Re­port: Shang­hai a hub for those with over­seas ed­u­ca­tion

LinkedIn re­port shows that mod­ern work en­vi­ron­ments and for­ward-think­ing mind­sets have made the city a mag­net for those with global per­spec­tives

China Daily (Canada) - - SHANGHAI - By ZHOU WENTING in Shang­hai zhouwent­ing@chi­

Shang­hai is the Chi­nese city that has the high­est ra­tio of em­ploy­ees who have been ed­u­cated abroad, but this has not trans­lated into an ad­van­tage in pro­duc­ing se­nior em­ploy­ees, ac­cord­ing to a re­port re­leased on July 19 by LinkedIn and Shang­hai’s Xuhui dis­trict gov­ern­ment.

The re­port com­piled in­for­ma­tion from more than 430 mil­lion users of LinkedIn, the world’s largest pro­fes­sional net­work with more than 20 mil­lion users in China, and fo­cuses on four key in­dus­tries — ad­vanced man­u­fac­tur­ing, fi­nance, In­ter­net and soft­ware, med­i­cal treat­ment and health­care.

Based on the find­ings, the pro­por­tion of tal­ent in Shang­hai who have stud­ied over­seas is 20.4 per­cent, as com­pared to the na­tional av­er­age of 12 per­cent.

The per­cent­age of such em­ploy­ees across the four in­dus­tries is also the high­est in Shang­hai. More than one in six em­ploy­ees in the ad­vanced man­u­fac­tur­ing sec­tor have been ed­u­cated over­seas, roughly twice that of the ra­tio in Shen­zhen, an­other hub for ad­vanced man­u­fac­tur­ing in Guang­dong prov­ince.

“Shang­hai, with its open at­ti­tude and mod­ern work­place en­vi­ron­ments, has been an at­trac­tive des­ti­na­tion for many over­seas re­turnees. Their global per­spec­tive and men­tal­ity of com­pe­ti­tion and co­op­er­a­tion in the work­place con­trib­ute to Shang­hai’s quest to be­come a global cen­ter of sci­en­tific and tech­no­log­i­cal in­no­va­tion,” said Yu Zhi­wei, vice-pres­i­dent of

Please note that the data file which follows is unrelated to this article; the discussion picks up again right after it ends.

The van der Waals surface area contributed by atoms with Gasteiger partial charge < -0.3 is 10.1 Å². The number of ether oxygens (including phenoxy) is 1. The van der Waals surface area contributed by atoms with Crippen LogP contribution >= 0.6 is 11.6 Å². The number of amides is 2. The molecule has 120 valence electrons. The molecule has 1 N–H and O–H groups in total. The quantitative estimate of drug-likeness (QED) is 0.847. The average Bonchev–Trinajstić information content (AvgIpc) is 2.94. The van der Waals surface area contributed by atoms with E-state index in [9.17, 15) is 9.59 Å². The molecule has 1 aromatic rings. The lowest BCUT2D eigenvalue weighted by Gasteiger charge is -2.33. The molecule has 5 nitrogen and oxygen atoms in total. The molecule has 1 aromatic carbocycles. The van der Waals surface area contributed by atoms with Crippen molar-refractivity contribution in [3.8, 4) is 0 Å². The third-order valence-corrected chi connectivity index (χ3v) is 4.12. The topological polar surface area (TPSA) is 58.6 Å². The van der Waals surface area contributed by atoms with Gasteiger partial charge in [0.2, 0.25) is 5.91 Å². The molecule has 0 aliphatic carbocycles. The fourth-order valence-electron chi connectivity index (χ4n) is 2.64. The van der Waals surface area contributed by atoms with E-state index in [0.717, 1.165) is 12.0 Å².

“It may take just three years to be an ex­pert in some in­dus­tries, while in others, it may take two decades. There’s a big dif­fer­ence in defin­ing ‘se­nior tal­ent’ in dif­fer­ent fields,” said Yu.

The re­port showed that the av­er­age num­ber of se­nior per­son­nel across the four in­dus­tries in Shang­hai is sim­i­lar to that in other Chi­nese ci­ties, but it still lags far be­hind those in some for­eign ci­ties.

For ex­am­ple, peo­ple with more than 10 years of work­ing ex­pe­ri­ence ac­count for up to 22 per­cent of the to­tal em­ploy­ees in the med­i­cal and health­care sec­tors in Shang­hai, close to the 20 per­cent in Bei­jing. Over in Bos­ton, Mas­sachusetts, the per­cent­age is nearly dou­ble at 42 per­cent.

Yu said that one of the main rea­sons for this rel­a­tively small pool of peo­ple in se­nior roles is that some of the highly ex­pe­ri­enced em­ploy­ees opt to work over­seas. An­other rea­son is that some in­dus­tries are still young in the coun­try.

Shang­hai was also ranked as the most de­vel­oped in terms of work­place en­vi­ron­ment in China. The city has been found to have the most ac­tive pro­fes­sional net­work­ing scene, the largest num­ber of job op­por­tu­ni­ties and the place where em­ploy­ees tend to de­velop the clos­est ties in the work­place, ac­cord­ing to LinkedIn.

“When some­one in Shang­hai quits his or her job, the per­son is likely to be able to find an­other in a rel­a­tively short time via peers in the in­dus­try. How­ever, such in­di­vid­u­als may re­main un­em­ployed for a year if this hap­pens in an­other city,” Yu said.

Wang Yueyang con­trib­uted to this story.

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